Palindrome WE ME by artist Glenn Ligon
Chris Swithinbank © Glenn Ligon, Give us a Poem (Palindrome #2), courtesy the Studio Museum in Harlem


Chris Swithinbank — this line comes from the past

Somehow, by writing music, I am trying to figure out what people can do. Perhaps that seems a bit vague but I mean that I am interested in writing music that tells us something about what it means when a specific group of people are on stage. What can they do? What must they do? Why do they want to do that? What does it mean that they are doing it together? Why would you want to watch them?

The composer Carolyn Chen sometimes uses the term "music for people" to describe her work that is not "music for piano" or "music for string quartet." Composer and mrudangam artist Rajna Swaminathan also asks us to think of sound art as "an offering of resonance or vibration, in the context of a community that might find something familiar, of aesthetic value, or socially cohesive, in the gestures and sonorities presented." We might be tempted to think of music as some kind of universal vibration that we can all soak in, but instead music relies on a community, the people it is for.

Community sounds like a friendly word, warm, welcoming — tea and cake. But, of course, people don’t get to be part of every community. A community can also be a wall or a locked door. Or a room that was never made to be comfortable for you. Music can rely on locking a door.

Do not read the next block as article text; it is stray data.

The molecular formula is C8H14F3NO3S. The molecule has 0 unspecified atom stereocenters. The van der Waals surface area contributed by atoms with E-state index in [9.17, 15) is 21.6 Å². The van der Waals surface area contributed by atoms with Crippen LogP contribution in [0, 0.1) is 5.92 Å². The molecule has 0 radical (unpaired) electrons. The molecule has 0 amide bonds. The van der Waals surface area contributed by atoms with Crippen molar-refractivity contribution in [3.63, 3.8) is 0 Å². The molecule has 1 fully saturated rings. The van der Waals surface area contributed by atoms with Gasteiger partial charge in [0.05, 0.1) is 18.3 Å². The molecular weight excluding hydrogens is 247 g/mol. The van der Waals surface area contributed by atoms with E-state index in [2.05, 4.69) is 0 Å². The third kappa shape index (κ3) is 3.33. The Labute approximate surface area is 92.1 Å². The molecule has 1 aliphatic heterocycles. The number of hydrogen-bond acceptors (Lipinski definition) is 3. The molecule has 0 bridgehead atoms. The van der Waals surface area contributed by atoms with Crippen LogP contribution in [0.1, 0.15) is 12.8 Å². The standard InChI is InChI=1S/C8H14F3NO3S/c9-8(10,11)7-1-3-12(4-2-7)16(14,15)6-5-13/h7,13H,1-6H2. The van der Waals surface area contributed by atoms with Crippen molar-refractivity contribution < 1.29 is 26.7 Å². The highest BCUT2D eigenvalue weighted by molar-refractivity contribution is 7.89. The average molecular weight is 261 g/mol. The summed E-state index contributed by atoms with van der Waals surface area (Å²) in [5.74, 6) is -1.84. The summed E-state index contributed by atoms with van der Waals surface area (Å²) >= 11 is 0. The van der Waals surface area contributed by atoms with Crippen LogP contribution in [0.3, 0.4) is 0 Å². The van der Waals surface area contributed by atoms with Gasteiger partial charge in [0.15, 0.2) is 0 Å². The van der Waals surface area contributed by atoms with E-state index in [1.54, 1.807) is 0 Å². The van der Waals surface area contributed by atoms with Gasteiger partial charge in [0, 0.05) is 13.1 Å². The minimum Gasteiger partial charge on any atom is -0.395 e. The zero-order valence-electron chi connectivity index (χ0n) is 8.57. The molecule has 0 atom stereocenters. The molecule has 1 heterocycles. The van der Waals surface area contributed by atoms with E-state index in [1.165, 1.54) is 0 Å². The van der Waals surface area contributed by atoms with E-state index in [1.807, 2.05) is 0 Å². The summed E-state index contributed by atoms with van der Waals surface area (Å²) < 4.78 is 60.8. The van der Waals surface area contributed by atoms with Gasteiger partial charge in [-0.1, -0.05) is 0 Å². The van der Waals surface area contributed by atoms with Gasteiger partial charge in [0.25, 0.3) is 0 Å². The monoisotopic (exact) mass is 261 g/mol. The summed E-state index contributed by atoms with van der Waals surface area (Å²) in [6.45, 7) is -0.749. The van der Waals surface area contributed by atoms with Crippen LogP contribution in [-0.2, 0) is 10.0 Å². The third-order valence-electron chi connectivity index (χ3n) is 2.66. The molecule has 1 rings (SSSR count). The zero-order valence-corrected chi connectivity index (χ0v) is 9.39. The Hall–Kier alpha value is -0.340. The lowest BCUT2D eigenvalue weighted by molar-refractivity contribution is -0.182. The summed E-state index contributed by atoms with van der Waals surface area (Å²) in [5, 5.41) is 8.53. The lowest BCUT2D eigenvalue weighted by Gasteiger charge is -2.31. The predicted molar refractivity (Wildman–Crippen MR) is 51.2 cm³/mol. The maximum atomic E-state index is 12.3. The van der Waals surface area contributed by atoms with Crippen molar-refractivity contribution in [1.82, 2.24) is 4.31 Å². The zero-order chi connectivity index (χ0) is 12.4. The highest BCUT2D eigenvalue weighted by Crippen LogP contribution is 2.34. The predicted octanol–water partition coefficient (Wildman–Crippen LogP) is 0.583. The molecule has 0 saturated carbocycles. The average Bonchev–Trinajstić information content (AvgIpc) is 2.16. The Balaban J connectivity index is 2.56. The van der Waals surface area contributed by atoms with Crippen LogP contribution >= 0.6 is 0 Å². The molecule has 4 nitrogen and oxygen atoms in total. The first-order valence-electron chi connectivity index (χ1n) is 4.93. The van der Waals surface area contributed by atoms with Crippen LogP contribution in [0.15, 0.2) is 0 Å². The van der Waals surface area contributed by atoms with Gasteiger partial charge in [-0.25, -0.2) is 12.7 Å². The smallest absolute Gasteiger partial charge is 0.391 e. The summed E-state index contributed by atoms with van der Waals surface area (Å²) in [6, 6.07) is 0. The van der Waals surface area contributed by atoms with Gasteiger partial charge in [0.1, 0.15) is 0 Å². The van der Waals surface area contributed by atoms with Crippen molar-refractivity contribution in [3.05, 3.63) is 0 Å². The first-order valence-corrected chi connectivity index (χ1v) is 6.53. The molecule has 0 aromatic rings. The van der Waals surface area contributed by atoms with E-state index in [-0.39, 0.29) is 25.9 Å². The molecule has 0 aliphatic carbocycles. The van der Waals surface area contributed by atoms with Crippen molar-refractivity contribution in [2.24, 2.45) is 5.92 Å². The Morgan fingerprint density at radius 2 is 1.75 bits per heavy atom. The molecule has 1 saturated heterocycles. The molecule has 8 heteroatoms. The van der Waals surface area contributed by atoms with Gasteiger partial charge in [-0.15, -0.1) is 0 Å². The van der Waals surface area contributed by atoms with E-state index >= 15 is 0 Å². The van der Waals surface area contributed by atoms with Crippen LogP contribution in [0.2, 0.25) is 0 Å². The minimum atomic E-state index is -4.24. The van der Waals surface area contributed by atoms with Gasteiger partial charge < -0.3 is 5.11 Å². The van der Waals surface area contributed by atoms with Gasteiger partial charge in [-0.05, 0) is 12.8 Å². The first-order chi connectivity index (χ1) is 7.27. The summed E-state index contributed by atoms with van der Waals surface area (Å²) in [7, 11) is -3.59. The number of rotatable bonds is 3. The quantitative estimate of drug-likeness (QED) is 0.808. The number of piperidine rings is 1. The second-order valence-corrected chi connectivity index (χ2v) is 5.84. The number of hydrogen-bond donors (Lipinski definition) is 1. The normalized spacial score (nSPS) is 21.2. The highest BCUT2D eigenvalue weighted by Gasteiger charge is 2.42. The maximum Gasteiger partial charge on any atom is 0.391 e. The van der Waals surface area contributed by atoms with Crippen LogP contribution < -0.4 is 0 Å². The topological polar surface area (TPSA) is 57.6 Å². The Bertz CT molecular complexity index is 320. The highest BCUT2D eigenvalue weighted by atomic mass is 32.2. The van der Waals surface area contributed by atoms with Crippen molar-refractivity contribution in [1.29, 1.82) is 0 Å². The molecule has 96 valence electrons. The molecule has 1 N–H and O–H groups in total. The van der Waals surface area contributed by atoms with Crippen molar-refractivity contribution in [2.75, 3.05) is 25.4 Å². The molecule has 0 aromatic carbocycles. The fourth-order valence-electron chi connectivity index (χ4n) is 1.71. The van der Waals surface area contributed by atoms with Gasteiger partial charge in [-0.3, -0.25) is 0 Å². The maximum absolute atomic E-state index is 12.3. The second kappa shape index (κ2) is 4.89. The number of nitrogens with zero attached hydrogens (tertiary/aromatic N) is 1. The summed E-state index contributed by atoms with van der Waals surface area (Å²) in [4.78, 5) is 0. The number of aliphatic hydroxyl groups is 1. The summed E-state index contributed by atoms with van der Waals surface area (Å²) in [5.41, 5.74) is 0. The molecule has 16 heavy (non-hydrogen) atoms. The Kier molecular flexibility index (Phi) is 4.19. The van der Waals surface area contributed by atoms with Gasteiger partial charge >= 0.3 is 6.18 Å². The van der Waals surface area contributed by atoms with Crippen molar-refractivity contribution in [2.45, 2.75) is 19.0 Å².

Can we do something to unlock a door? I don’t know. What are we doing? Are we a machine? Are we a team? Are we changing the room? Are we a battalion? Are we an orchestra? Are we kind? Do we care? Can we hear what is on the other side of the wall? I’m not sure I can yet.
—Chris Swithinbank, 2018

 in Werke
15 February 2019
Graz, Helmut List Halle impuls Academy and Festival Winners' concert 5 UA

Nuno Costa — Lillar-D World premiere
Timothy McCormack — Sediment World premiere
Jungeun Park — Stained-echo World premiere
Chris Swithinbank — this line comes from the past World premiere
Hakan Ulus — TāHā World premiere

conductor: Ilan Volkov

The composers on their new works:
Nuno Costa — Lillar-D
Timothy McCormack — Sediment
Jungeun Park — Stained-echo
Chris Swithinbank — this line comes from the past
Hakan Ulus — Tā Hā





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